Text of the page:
There are a number of factors people consider when deciding on a place to settle down. Colorado’s numerous recreational opportunities are no doubt near the top of that list for both natives and transplants alike. Though many people are drawn to the northwest part of the state for its famous snow, Colorado’s wintertime weather also can influence a person’s career path. About 20 years ago Craig resident Patty Kroese was in the middle of her morning commute to Mountain Valley Bank in Hayden.
It was a late Saturday afternoon when Donelle glanced out the front window and saw a cow, one lone cow, standing on her front porch. She did not look docile or friendly like some cows do. This one had a wild look in her eye. Donelle was pretty sure the cow came from a bunch that Mr. Mark had unloaded into a nearby pasture near the Mariposa county fairgrounds several weeks ago. He’d come back to gather them this particular Saturday. The whole bunch was spooky and skitterish as a bag of yellow hornets in a paint shaker! Since he couldn’t ride within 50 yards of one, he had brought along his prized Catahoula hounds.
The Northwest Colorado Energy Diet Challenge checklist has three sections of action items you can implement in your home to save on energy usage and on energy costs. We’ve previously discussed some “Nice and Easy” actions to accomplish. Now we turn our focus to actions that are a bit more complex but will make significant savings in your energy usage. The checklist’s intermediate section has nine actions, seven of which are self-explanatory. Let’s talk about those other two actions.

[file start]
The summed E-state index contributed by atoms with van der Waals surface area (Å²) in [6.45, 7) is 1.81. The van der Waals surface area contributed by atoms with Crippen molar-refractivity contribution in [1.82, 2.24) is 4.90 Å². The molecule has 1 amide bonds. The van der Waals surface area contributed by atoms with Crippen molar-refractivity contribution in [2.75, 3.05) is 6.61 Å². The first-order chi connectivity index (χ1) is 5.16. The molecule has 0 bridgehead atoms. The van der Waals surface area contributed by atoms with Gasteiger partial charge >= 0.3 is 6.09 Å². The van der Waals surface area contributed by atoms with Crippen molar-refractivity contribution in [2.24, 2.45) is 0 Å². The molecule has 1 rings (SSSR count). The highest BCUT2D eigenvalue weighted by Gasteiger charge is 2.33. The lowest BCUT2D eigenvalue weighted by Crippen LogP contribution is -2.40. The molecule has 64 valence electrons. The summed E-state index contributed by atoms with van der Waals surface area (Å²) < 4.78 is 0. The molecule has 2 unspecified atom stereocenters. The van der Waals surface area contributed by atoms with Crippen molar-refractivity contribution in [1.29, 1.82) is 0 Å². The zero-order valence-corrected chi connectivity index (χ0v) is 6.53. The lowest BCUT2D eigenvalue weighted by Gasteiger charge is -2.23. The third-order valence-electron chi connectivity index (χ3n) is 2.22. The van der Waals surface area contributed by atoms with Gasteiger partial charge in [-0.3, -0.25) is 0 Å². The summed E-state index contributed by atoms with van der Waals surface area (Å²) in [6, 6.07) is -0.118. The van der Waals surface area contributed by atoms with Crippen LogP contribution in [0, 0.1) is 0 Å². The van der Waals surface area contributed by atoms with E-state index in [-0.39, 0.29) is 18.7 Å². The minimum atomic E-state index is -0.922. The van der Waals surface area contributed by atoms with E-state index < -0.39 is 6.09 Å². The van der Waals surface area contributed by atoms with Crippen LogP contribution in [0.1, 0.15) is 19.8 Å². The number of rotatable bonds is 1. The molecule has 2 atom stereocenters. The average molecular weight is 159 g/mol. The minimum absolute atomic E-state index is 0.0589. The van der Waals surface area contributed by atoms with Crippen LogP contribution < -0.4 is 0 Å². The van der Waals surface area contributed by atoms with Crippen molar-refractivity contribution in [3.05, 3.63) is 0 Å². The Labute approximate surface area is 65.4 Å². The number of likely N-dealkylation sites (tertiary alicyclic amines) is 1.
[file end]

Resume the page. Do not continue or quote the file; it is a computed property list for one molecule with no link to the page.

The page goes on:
Due to warm weather dominating most of the fall, hunting has not been as productive as Craig and the surrounding area is accustomed to. According to Mike Porras, the Public Information Officer for Colorado Parks and Wildlife northwest region, two seasons of hunting have been less successful than normal. Elk hunting in Parks and Wildlife’s area six, which includes Moffat, Rio Blanco and parts of Garfield and Routt Counties, has been characterized as below-average by a small margin.
It’s all going on the line Friday in Palisade. The Moffat County football team will make its last push for a playoff spot when it travels for an 8 p.m. game in Palisade to take on the other Bulldogs in the Western Slope League. Moffat County (5-4, 3-4 WSL) sit in 24th place in the most recent Colorado High School Activities Association wildcard points standings. They would need to make the top 16 in order to make the state playoffs.
Office to serve as hub for final campaign push
With polls predicting a statistical dead heat in the race for the presidency a group of Moffat County voters plans to open a campaign office for the final push to Election Day. Frank Moe, Moffat County Republican project manager, announced Thursday by news release the Mitt Romney Victory Center will open its doors Saturday in the meeting rooms of the Hampton Inn and Suites at 377 Cedar Court in Craig.